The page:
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@Article{FranzEchSouDubZha:2017:ObVeEx,
               author = "Franz, M. and Echer, Ezequiel and Souza, Adriane Marques de and 
                         Dubinin, E. and Zhang, T. L.",
          affiliation = "{Max-Planck-Institut f{\"u}r Sonnensystemforschung} and 
                         {Instituto Nacional de Pesquisas Espaciais (INPE)} and {Instituto 
                         Nacional de Pesquisas Espaciais (INPE)} and {Max-Planck-Institut 
                         f{\"u}r Sonnensystemforschung} and {Space Research Institute of 
                         the Austrian Academy of Sciences}",
                title = "Ultra low frequency waves at Venus: observations by the venus 
                         express spacecraft",
              journal = "Planetary and Space Science",
                 year = "2017",
               volume = "146",
                pages = "55--65",
                month = "Oct.",
             keywords = "Solar wind-Venus interactionPlanetary magnetosheathsPlasma 
                         wavesInduced magnetospheres.",
             abstract = "The generation of waves with low frequencies (below 100 mHz) has 
                         been observed in the environment of most bodies in the solar 
                         system and well studied at Earth. These waves can be generated 
                         either upstream of the body in the solar wind by ionization of 
                         planetary exospheres or ions reflected from a bow shock or in the 
                         magnetosheath closer to the magnetic barrier. For Mars and Venus 
                         the waves may have special importance since they can contribute to 
                         the erosion of the ionopause and by that enhance atmospheric 
                         escape. While over the past years many case studies on wave 
                         phenomena observed at Venus have been published most statistical 
                         studies have been based on magnetic observations only. On the 
                         other hand the generation mechanisms and transport of these waves 
                         through the magnetosphere can only be quantified using both 
                         magnetic and particle observations. We use the long time 
                         observations of Venus Express (20062014) to determine the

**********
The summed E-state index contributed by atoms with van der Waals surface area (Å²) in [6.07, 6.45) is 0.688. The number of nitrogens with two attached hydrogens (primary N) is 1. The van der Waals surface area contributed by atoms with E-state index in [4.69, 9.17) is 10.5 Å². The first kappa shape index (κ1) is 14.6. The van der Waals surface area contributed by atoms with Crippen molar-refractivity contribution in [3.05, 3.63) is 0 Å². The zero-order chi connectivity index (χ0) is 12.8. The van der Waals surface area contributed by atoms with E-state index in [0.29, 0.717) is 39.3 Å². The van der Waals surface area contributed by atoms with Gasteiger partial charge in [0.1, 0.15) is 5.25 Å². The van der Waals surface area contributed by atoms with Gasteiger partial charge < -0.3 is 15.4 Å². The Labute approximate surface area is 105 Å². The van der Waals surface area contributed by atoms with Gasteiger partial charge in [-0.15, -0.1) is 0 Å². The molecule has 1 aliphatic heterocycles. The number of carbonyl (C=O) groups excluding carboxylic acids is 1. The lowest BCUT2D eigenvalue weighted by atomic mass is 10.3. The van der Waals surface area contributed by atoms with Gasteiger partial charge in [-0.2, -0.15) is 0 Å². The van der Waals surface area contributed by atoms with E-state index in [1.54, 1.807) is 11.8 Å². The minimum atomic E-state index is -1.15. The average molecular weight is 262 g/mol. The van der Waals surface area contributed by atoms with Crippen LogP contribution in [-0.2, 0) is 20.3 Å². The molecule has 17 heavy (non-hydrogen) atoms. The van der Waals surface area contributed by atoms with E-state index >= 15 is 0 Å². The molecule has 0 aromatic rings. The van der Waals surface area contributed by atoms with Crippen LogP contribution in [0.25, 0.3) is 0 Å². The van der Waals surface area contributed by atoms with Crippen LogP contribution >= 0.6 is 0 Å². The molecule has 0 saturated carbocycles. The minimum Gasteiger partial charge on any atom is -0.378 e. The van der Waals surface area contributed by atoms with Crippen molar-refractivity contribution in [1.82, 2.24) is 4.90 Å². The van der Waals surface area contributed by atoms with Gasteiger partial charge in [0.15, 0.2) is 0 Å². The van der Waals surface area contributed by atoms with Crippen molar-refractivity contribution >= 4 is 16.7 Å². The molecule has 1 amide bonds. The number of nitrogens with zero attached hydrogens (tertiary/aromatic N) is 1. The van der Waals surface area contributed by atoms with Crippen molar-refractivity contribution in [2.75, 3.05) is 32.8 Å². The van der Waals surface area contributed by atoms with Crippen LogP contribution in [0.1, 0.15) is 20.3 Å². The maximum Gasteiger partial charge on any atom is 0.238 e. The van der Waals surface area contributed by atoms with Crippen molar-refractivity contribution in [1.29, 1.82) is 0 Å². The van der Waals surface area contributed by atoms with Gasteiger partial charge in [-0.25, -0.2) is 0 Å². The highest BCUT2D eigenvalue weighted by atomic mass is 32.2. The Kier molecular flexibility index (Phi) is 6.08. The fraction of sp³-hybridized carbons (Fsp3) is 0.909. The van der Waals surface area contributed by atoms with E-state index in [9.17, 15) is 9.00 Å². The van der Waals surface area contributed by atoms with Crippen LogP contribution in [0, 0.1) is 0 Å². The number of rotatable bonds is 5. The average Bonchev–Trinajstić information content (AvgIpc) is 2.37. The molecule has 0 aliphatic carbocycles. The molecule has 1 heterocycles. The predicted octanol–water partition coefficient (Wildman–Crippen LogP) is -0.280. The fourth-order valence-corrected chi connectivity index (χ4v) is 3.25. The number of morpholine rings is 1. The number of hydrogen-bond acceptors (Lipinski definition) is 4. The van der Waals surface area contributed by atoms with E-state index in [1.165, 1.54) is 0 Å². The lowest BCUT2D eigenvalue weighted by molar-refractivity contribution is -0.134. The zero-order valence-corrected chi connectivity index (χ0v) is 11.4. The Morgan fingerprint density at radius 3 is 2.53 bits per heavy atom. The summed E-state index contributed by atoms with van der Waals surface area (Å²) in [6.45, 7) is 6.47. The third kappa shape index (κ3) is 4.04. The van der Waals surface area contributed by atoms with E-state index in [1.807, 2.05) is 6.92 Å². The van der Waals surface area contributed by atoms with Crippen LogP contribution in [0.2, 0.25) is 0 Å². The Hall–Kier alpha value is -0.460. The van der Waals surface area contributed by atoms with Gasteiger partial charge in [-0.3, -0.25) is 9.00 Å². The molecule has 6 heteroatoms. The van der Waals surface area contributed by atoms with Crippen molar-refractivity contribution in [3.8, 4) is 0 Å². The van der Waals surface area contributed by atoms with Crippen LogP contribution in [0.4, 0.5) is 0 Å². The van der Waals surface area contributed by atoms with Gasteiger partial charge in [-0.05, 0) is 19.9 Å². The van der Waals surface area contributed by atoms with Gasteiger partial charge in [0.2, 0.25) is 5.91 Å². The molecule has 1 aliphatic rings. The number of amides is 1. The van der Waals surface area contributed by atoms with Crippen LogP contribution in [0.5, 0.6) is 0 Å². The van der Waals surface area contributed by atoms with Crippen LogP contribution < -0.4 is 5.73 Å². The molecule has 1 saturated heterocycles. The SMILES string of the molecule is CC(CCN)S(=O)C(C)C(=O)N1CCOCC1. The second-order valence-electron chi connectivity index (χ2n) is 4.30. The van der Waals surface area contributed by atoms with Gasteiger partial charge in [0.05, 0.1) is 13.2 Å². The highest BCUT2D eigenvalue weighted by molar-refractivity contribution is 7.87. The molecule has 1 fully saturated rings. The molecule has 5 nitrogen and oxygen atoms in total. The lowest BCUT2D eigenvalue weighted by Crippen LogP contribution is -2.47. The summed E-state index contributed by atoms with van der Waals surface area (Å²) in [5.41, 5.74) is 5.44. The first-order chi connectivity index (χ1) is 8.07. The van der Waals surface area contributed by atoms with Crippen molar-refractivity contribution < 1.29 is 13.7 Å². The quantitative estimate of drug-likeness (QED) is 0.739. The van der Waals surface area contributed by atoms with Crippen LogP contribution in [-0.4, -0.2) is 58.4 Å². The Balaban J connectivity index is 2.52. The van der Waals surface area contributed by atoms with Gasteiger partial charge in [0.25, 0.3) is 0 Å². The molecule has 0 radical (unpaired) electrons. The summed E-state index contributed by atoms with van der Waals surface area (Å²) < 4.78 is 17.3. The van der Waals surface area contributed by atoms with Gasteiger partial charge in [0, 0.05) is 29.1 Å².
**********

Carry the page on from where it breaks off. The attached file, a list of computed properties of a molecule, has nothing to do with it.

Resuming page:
predominant processes and transport parameters. First we 
                         demonstrate the analysis methods in four case studies, then we 
                         present a statistical analysis by determining transport ratios 
                         from the complete Venus Express dataset. We find that Alfvenic 
                         waves are very dominant (>80%) in the solar wind and in the core 
                         magnetosheath. Fast waves are observed mainly at the bow shock 
                         (around 40%) but also at the magnetic barrier where they may be 
                         most important for the energy transfer into the ionosphere. Their 
                         occurrence in the magnetotail may be an artifact of the detection 
                         of individual plasma jets in this region. Slow mode waves are 
                         rarely dominating but occur with probability of about 10% at the 
                         bow shock and in the pile-up-region. Mirror mode waves have 
                         probability <20% in the magnetosheath slightly increasing towards 
                         the pile-up-boundary.",
                  doi = "10.1016/j.pss.2017.08.011",
                  url = "http://dx.doi.org/10.1016/j.pss.2017.08.011",
                 issn = "0032-0633",
             language = "en",
           targetfile = "franz_ultra.pdf",
        urlaccessdate = "28 nov. 2020"
}


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